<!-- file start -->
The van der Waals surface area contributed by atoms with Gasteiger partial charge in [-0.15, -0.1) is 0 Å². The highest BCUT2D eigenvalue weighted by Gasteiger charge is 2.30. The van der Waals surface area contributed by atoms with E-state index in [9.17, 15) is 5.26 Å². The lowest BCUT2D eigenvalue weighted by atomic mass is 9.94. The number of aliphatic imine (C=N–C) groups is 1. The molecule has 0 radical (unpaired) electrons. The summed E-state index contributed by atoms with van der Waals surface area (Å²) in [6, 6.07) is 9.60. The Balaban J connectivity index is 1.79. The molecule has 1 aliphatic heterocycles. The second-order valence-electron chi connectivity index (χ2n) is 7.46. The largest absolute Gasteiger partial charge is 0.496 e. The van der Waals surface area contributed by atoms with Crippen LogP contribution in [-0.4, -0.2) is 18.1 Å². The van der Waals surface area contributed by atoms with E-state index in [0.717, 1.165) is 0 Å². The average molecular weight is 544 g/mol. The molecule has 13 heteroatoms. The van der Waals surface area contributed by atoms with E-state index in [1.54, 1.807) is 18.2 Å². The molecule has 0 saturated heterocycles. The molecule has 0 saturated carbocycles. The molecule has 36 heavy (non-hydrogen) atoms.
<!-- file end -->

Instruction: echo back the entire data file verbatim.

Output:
The van der Waals surface area contributed by atoms with Gasteiger partial charge in [-0.15, -0.1) is 0 Å². The highest BCUT2D eigenvalue weighted by Gasteiger charge is 2.30. The van der Waals surface area contributed by atoms with E-state index in [9.17, 15) is 5.26 Å². The lowest BCUT2D eigenvalue weighted by atomic mass is 9.94. The number of aliphatic imine (C=N–C) groups is 1. The molecule has 0 radical (unpaired) electrons. The summed E-state index contributed by atoms with van der Waals surface area (Å²) in [6, 6.07) is 9.60. The Balaban J connectivity index is 1.79. The molecule has 1 aliphatic heterocycles. The second-order valence-electron chi connectivity index (χ2n) is 7.46. The largest absolute Gasteiger partial charge is 0.496 e. The van der Waals surface area contributed by atoms with Crippen LogP contribution in [-0.4, -0.2) is 18.1 Å². The van der Waals surface area contributed by atoms with E-state index in [0.717, 1.165) is 0 Å². The average molecular weight is 544 g/mol. The molecule has 13 heteroatoms. The van der Waals surface area contributed by atoms with E-state index in [1.54, 1.807) is 18.2 Å². The molecule has 0 saturated heterocycles. The molecule has 0 saturated carbocycles. The molecule has 36 heavy (non-hydrogen) atoms.